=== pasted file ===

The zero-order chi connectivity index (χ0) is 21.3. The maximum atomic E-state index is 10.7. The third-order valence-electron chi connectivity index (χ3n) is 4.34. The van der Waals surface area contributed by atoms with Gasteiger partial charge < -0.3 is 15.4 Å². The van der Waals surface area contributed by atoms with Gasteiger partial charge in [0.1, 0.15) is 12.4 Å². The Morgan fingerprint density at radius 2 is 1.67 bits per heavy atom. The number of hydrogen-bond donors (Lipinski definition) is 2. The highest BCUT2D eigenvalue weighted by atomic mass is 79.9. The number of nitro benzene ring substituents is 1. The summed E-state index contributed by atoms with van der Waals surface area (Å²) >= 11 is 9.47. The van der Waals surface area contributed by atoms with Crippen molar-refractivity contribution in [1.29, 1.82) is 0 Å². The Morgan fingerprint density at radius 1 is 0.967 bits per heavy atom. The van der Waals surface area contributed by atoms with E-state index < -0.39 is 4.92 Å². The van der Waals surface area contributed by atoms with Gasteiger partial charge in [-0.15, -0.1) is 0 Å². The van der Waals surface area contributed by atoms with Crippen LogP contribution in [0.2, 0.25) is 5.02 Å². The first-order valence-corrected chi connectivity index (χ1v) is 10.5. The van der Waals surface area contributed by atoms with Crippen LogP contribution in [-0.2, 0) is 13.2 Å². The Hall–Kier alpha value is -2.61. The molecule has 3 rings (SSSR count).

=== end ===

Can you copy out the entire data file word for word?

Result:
The zero-order chi connectivity index (χ0) is 21.3. The maximum atomic E-state index is 10.7. The third-order valence-electron chi connectivity index (χ3n) is 4.34. The van der Waals surface area contributed by atoms with Gasteiger partial charge < -0.3 is 15.4 Å². The van der Waals surface area contributed by atoms with Gasteiger partial charge in [0.1, 0.15) is 12.4 Å². The Morgan fingerprint density at radius 2 is 1.67 bits per heavy atom. The number of hydrogen-bond donors (Lipinski definition) is 2. The highest BCUT2D eigenvalue weighted by atomic mass is 79.9. The number of nitro benzene ring substituents is 1. The summed E-state index contributed by atoms with van der Waals surface area (Å²) >= 11 is 9.47. The van der Waals surface area contributed by atoms with Crippen molar-refractivity contribution in [1.29, 1.82) is 0 Å². The Morgan fingerprint density at radius 1 is 0.967 bits per heavy atom. The van der Waals surface area contributed by atoms with E-state index < -0.39 is 4.92 Å². The van der Waals surface area contributed by atoms with Gasteiger partial charge in [-0.15, -0.1) is 0 Å². The van der Waals surface area contributed by atoms with Crippen LogP contribution in [0.2, 0.25) is 5.02 Å². The first-order valence-corrected chi connectivity index (χ1v) is 10.5. The van der Waals surface area contributed by atoms with Crippen LogP contribution in [-0.2, 0) is 13.2 Å². The Hall–Kier alpha value is -2.61. The molecule has 3 rings (SSSR count).